Many organizations ask how they can incorporate automated testing into their testing strategy these days, and for good reason; it can help save time and money, while improving test coverage and speed, but only if you know how to use it and have a team that is willing to stick with it. We often hear from clients that they invested in an automated testing solution that worked well, but then never got around to updating it. Or, that they had a strong automation expert who has since left their organization and they are now left with a solution that no one is able to use.
If any of this sounds familiar, you’re not alone. According to a survey from LogiGear, only 20% of respondents indicated they had succeeded in implementing automation on their first try. Interestingly, from the same survey, 38% report reaching a successful outcome after persevering through some failures. Finally, the survey indicated that 25% of responding organizations indicated trying and failing to put an automated testing program in place.
As software testing consultants, we encounter this situation more often than you’d expect. Failed automation projects come in all shapes and sizes, and in many cases, those that have been abandoned may still be able to provide value to your organization.
If you are one of the organizations who has tried automation and been unsuccessful, it may be time to revisit your solution and figure out whether it’s worth breathing new life into. You are likely facing one, if not a few, of these challenges:
- Lack of technical skills to support and maintain it.
- Lack of management understanding on what it takes to support an automation program beyond its initial creation.
- Accumulated technical debt from not updating it.
- Loss of staff who created and supported it in the past.
- Lack of investment for tools, training or staff.
- Selected tool has evolved significantly since the original solution was built.
Restoring the functionality of the automation, even after several years of inactivity, can be relatively painless. Here are 4 steps to get your organization back on track:
Step 1 – Get the skills: Engage a technically proficient test automation architect. Whether it’s from within, or from outside the organization, automation talent is more available now than ever before. Find someone who has designed and built similar solutions and make this project their sole responsibility.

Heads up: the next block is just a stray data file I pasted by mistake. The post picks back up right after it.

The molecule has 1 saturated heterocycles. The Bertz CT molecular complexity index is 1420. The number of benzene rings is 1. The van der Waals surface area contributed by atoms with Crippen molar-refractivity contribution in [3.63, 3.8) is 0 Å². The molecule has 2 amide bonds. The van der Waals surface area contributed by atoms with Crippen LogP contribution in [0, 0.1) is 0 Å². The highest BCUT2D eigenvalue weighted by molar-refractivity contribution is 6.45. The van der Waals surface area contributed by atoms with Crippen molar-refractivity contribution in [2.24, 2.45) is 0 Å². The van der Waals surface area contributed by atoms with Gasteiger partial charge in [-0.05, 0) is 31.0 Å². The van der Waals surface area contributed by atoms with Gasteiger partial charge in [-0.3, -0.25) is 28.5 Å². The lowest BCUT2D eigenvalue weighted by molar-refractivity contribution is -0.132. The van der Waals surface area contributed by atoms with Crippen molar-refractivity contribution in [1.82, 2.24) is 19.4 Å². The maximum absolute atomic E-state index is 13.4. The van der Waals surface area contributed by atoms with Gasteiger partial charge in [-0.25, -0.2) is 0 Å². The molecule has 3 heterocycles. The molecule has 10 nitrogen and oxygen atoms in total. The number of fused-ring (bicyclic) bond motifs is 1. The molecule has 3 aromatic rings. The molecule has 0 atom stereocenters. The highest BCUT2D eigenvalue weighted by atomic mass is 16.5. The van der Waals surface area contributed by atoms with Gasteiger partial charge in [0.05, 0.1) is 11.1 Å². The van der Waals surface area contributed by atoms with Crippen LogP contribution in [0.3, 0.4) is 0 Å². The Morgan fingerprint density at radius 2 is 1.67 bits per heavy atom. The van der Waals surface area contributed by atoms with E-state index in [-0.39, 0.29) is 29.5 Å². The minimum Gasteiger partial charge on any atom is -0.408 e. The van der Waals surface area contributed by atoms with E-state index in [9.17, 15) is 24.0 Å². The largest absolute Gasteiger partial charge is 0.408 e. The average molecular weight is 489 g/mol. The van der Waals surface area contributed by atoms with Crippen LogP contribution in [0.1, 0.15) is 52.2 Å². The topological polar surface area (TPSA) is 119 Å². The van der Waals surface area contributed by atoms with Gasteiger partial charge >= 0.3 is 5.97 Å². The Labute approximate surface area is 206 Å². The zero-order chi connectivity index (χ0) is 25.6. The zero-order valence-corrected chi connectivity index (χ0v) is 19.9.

Step 2 – Assessing the debt/damage: Have the automation expert assess the existing solution and inventory the necessary changes. This will typically mean setting up both the solution and a test environment, and then running the automation code against a current version of the application. The assessment could include taking a look at the design and architecture of the solution to investigate the robustness of the framework and solution, but in many cases, the existing code is still a great starting point and design changes can be incorporated later.
Automated testing solutions that target the service layer are usually in pretty good shape, and will often require only endpoint location/name adjustments, and possibly some additional fields and gaps in coverage.
User Interface driven tests are often the area where change has had the biggest impact, however, object repositories can often be updated easily if enterprise tools, like UFT, Ranorex, or TOSCA were used to build the solution. If the framework is built on Selenium or a similar framework, and designed using a Page Object Model, each modified page in the UI will require an update to a class in the test framework, but these are not typically as widespread as you’d expect.
Mature applications don’t change as dramatically as we think. Most automation solutions are comprised of layers, and not all are impacted equally. It is not uncommon to have a layer that interacts with the UI, one that deals with the test logic, and another that deals with the test and/or configuration data. In most cases, only the UI layer is significantly impacted, and unless the screen/page was completely overhauled, even that usually isn’t overly impacted. If the solution was built using record and playback, then a completely new set of recordings is likely required and there’s no advantage to updating this solution instead of recreating it from scratch. Throughout the assessment of the automation solution, be sure to create an inventory of the tests and required repairs.
Step 3 – Repair and resuscitate: Using a backlog produced from the inventory, you can incrementally fix the broken parts of the automation. Start with the service level tests before tackling the more complex user interface tests. Once a test is fixed, add it to a working set of tests and start getting value out of running it as a part of the regular testing process. Even a small subset of working tests can make a difference for your overall testing efforts.
Step 4 – Review and enhance: Once the solution is restored and working against the latest version of the application, assess the test scope coverage and the automation solution for future enhancements. If the framework was well architected to begin with, little work should be required at this stage; simply begin using the solution and keep it up to date with each new release or sprint. If new test scope is added to address new risks or new functionality in the application, have an experienced automation architect assess the nature of any refactoring of the existing automation solution to improve its maintainability, efficiency and robustness.
Our biggest takeaway here is how to get into the habit of using and maintaining your automation solution and have it provide renewed value to your organization. It is essential for the automation solution to be considered an essential part of the product, and that it is given similar consideration to ensure it continues to receive updates and attention where, and when, necessary.